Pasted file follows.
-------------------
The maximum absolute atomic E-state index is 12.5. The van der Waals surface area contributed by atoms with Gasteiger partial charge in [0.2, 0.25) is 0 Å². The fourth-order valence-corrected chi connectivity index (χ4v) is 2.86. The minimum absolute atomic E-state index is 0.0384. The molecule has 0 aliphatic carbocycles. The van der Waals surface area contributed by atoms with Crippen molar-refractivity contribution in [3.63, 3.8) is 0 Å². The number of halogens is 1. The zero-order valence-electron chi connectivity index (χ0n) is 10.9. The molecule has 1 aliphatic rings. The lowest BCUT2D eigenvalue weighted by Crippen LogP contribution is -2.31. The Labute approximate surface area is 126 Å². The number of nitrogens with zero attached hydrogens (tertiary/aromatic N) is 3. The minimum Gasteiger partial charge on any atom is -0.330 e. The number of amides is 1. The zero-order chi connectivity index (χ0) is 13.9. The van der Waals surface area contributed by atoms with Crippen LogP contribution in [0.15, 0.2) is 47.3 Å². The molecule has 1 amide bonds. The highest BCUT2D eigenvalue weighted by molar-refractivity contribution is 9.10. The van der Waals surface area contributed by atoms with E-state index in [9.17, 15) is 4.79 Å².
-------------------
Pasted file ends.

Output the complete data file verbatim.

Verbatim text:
The maximum absolute atomic E-state index is 12.5. The van der Waals surface area contributed by atoms with Gasteiger partial charge in [0.2, 0.25) is 0 Å². The fourth-order valence-corrected chi connectivity index (χ4v) is 2.86. The minimum absolute atomic E-state index is 0.0384. The molecule has 0 aliphatic carbocycles. The van der Waals surface area contributed by atoms with Crippen molar-refractivity contribution in [3.63, 3.8) is 0 Å². The number of halogens is 1. The zero-order valence-electron chi connectivity index (χ0n) is 10.9. The molecule has 1 aliphatic rings. The lowest BCUT2D eigenvalue weighted by Crippen LogP contribution is -2.31. The Labute approximate surface area is 126 Å². The number of nitrogens with zero attached hydrogens (tertiary/aromatic N) is 3. The minimum Gasteiger partial charge on any atom is -0.330 e. The number of amides is 1. The zero-order chi connectivity index (χ0) is 13.9. The van der Waals surface area contributed by atoms with Crippen LogP contribution in [0.15, 0.2) is 47.3 Å². The molecule has 1 amide bonds. The highest BCUT2D eigenvalue weighted by molar-refractivity contribution is 9.10. The van der Waals surface area contributed by atoms with E-state index in [9.17, 15) is 4.79 Å².